If he lives outside time he lives without time. If he's immaterial, then he's invisible and without any physical properties.

    Don't you see? This is the very definition of "nothing."
    That makes absolutely no sense at all. You are reading into soemthign which was never said and which was never implied. If God created time why would he live in what he created? For that matter why would he live in the universe if he was around before it was created? God is timeless and eternal. If god were real he would live in a completely different dimension than us. We'd be like a 2D drawing on a scrap of paper to him.
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    Quote Originally Posted by BumFluff
    Quote Originally Posted by Obviously

    If he lives outside time he lives without time. If he's immaterial, then he's invisible and without any physical properties.

    Don't you see? This is the very definition of "nothing."
    That makes absolutely no sense at all. You are reading into soemthign which was never said and which was never implied. If God created time why would he live in what he created? For that matter why would he live in the universe if he was around before it was created? God is timeless and eternal. If god were real he would live in a completely different dimension than us. We'd be like a 2D drawing on a scrap of paper to him.
    ...i wonder what a 4d demetion looks like.


    4D cube???
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    Four dimensions are just two cubes, one ahead of another, but still joined.

    "If you wish to make an apple pie from scratch, you must first invent the universe". - Carl Sagan
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    That makes absolutely no sense at all. You are reading into soemthign which was never said and which was never implied. If God created time why would he live in what he created? For that matter why would he live in the universe if he was around before it was created? God is timeless and eternal. If god were real he would live in a completely different dimension than us. We'd be like a 2D drawing on a scrap of paper to him.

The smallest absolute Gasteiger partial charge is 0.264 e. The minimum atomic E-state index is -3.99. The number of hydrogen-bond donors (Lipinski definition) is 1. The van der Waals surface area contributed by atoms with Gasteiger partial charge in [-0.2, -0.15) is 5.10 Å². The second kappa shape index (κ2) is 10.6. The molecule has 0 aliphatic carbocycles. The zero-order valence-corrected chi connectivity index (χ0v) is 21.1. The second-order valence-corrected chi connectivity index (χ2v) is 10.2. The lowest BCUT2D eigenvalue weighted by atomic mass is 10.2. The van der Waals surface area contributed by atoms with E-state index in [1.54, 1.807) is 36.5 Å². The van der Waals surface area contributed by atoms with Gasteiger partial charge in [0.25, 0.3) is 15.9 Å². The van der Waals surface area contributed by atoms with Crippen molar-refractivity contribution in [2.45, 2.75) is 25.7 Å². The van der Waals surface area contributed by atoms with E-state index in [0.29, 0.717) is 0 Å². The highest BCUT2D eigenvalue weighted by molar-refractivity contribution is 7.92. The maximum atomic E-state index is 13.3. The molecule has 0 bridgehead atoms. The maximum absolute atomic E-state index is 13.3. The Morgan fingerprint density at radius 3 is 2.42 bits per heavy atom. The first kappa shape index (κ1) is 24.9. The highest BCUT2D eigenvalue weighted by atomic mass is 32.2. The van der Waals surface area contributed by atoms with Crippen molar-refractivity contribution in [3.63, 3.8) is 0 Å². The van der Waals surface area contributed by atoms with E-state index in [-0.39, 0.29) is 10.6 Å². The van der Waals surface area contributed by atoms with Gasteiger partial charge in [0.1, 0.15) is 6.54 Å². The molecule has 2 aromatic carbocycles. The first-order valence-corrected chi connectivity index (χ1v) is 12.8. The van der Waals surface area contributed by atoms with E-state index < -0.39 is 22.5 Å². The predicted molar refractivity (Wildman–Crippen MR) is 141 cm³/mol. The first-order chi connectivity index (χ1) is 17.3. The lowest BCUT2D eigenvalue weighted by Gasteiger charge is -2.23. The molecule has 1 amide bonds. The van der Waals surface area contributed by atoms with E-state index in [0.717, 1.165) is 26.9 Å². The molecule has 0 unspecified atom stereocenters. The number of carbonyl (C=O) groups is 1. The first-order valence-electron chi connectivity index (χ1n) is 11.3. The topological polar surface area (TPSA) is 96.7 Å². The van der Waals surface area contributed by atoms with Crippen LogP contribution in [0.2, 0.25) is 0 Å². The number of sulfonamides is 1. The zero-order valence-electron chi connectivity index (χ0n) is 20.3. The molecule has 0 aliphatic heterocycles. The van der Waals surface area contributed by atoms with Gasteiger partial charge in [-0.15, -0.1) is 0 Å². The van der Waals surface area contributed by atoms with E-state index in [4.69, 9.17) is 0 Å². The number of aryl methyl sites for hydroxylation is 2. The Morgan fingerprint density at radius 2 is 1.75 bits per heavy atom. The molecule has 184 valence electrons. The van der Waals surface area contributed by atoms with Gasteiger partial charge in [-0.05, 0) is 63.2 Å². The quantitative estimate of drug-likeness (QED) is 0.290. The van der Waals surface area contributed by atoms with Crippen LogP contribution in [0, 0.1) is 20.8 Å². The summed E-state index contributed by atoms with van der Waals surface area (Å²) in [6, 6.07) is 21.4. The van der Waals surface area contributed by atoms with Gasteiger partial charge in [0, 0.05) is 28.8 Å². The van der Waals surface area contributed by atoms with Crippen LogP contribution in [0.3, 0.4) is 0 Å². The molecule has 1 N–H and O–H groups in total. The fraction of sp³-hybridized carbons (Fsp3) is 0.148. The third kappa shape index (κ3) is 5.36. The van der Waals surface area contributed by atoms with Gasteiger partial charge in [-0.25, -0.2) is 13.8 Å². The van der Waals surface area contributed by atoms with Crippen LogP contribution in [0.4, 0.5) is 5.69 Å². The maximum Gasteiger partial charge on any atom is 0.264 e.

If God created time. . . If god were real . . . .yes, those are the big assumptions you make here. God- the assumption you must argue to establish before even thinking about giving characteristics like timelessness, or before giving Him (or her or whatever) a dwelling place (like the 42.34 dimension or what not).
    "I don't think we're here for anything, we're just products of evolution. You can say 'Gee, your life must be pretty bleak if you don't think there's a purpose' but I'm anticipating a good lunch."

    -Dr. James Watson, American biologist
    (Discoverer of DNA)
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    Not sure why nobody jumped on this before.

    Obviously said:

    Energy can't be created nor destroyed
    What? Is Obviously still using a 1923 version of the laws of thermodynamics? Apparently.

    Is Obviously unfamiliar with the equation E=MC(squared)? Einstein just rolled over in his grave.

    Does Obviously know what happens in a thermonuclear explosion or a thermonuclear reaction? Obviously not.

    Great name to play with, by the way.